Finally, the Indonesian copper-concentrate export story seems to be close to the end for one of its participants. Freeport-McMoRan Copper & Gold (NYSE:FCX) has agreed on a memorandum of understanding (MoU) with the Indonesian government, which is a signal that the company will be able to resume exports soon.
Meanwhile, Newmont Mining (NYSE:NEM), which filed for international arbitrage to resolve the issue with the Indonesian government, found itself in a difficult situation. I've previously written that Newmont Mining's decision was precipitated and benefited Freeport-McMoRan while worsening Newmont Mining's position in the country. As these predictions turned into reality, it's time to look ahead at what could happen in the coming months.
Newmont Mining could be forced to negotiate
Now, Newmont Mining finds itself in an uncomfortable situation. The company applied for international arbitrage, meaning that it was unable to resolve the issue through negotiations. Meanwhile, Freeport-McMoRan achieved a breakthrough in talks that lasted for half the year. This fact hints that successful negotiations were possible for Newmont Mining, too.
It will be interesting to hear Newmont Mining explaining its Indonesian position when the company holds its second-quarter earnings call on July 30. Until then, the company could be forced to return to the negotiation table. The pressure is likely to come from two sides. Both the Indonesian government and Newmont's shareholders are interested in the fastest resumption of copper-concentrate exports.
Newmont Mining has already put itself in a difficult position, but it can undo some damage if it reacts fast and returns to talks with the Indonesian government. If the company is stubborn and decides to proceed with international arbitrage, it will seriously worsen its already shaken position in the country.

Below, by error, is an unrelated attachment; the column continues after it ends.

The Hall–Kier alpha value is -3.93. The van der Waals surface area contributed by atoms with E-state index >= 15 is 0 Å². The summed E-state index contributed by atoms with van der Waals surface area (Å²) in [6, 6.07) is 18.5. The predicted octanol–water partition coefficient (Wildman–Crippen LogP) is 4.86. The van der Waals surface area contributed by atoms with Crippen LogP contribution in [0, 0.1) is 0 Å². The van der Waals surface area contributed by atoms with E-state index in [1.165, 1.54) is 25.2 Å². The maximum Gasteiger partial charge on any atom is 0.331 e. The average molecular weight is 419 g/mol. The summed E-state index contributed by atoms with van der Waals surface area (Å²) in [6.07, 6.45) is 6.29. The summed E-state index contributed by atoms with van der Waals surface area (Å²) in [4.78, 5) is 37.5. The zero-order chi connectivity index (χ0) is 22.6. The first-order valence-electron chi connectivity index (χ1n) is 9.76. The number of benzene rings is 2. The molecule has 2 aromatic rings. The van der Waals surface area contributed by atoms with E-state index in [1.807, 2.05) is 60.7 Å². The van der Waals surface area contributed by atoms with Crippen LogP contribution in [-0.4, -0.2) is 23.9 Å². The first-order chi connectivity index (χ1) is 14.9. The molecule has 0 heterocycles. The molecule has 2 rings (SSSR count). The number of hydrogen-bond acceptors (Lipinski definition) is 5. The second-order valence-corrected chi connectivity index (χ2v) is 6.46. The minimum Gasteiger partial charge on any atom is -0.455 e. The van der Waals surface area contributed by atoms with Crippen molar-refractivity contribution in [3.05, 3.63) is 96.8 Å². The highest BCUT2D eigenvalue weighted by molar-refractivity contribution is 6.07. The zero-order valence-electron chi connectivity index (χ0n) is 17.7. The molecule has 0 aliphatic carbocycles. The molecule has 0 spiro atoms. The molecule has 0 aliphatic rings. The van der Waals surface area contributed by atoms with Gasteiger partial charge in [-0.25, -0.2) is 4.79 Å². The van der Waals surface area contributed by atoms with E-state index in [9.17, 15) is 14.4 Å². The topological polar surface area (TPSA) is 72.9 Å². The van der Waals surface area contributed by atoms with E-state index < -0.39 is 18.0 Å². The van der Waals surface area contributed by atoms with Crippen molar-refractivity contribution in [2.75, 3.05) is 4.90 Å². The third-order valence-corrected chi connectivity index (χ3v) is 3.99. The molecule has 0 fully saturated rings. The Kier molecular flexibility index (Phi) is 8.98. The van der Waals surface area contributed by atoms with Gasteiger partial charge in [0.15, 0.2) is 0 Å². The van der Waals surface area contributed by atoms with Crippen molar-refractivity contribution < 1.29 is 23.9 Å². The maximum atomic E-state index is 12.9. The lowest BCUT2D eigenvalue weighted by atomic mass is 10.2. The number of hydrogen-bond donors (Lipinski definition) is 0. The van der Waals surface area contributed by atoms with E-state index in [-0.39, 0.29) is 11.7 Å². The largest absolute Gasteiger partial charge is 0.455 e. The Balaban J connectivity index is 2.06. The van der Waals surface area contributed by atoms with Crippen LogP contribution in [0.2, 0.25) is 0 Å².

The story is not over yet for Freeport-McMoRan
While Freeport-McMoRan made a serious step forward, the saga is not over yet. First, parties agreed on the MoU but did not sign it. Freeport-McMoRan indicated that the MoU had no time frame for resumption of copper exports. Still, Rio Tinto (NYSE:RIO), which has a share of production from Freeport's Grasberg mine, must be happy with recent developments. Currently, Rio Tinto has a 40% share of production above specific levels until 2021. However, Rio Tinto's share rises to 40% of all production after 2021, so Freeport's long-term relations with the Indonesian government are extremely important for Rio Tinto.
The MoU has yet to be finalized, but the Indonesian industry minister indicated that it could be finalized within two weeks. Government officials said that Freeport-McMoRan will have to pay a smelter construction bond of $115 million. After this, new export regulations will be imposed. The copper sales royalty will rise to 4%, and the gold sales royalty will rise to 3.75% -- both up from the previous 1% royalty. In addition, Freeport-McMoRan has agreed to divest 30% of its Indonesian unit.
Surely, new rules are worse than rules that existed before the new export tax was imposed, but this was inevitable. However, Grasberg is the largest gold mine and the third largest copper mine in the world, so the access to it is valuable. That's why the progress in negotiations spurred shares of Freeport-McMoRan, extending the momentum they gained in the last few weeks.
Freeport-McMoRan achieved progress in negotiations with the Indonesian government, and that's positive for the company. It's still too early to be overly optimistic, and we have to wait for a signed contract to judge the real impact of new rules on Freeport-McMoRan. In turn, Newmont Mining has hurried with filing for international arbitrage and could have to reassess its stance.
Vladimir Zernov has no position in any stocks mentioned. The Motley Fool owns shares of Freeport-McMoRan Copper & Gold. Try any of our Foolish newsletter services free for 30 days. We Fools may not all hold the same opinions, but we all believe that considering a diverse range of insights makes us better investors. The Motley Fool has a disclosure policy.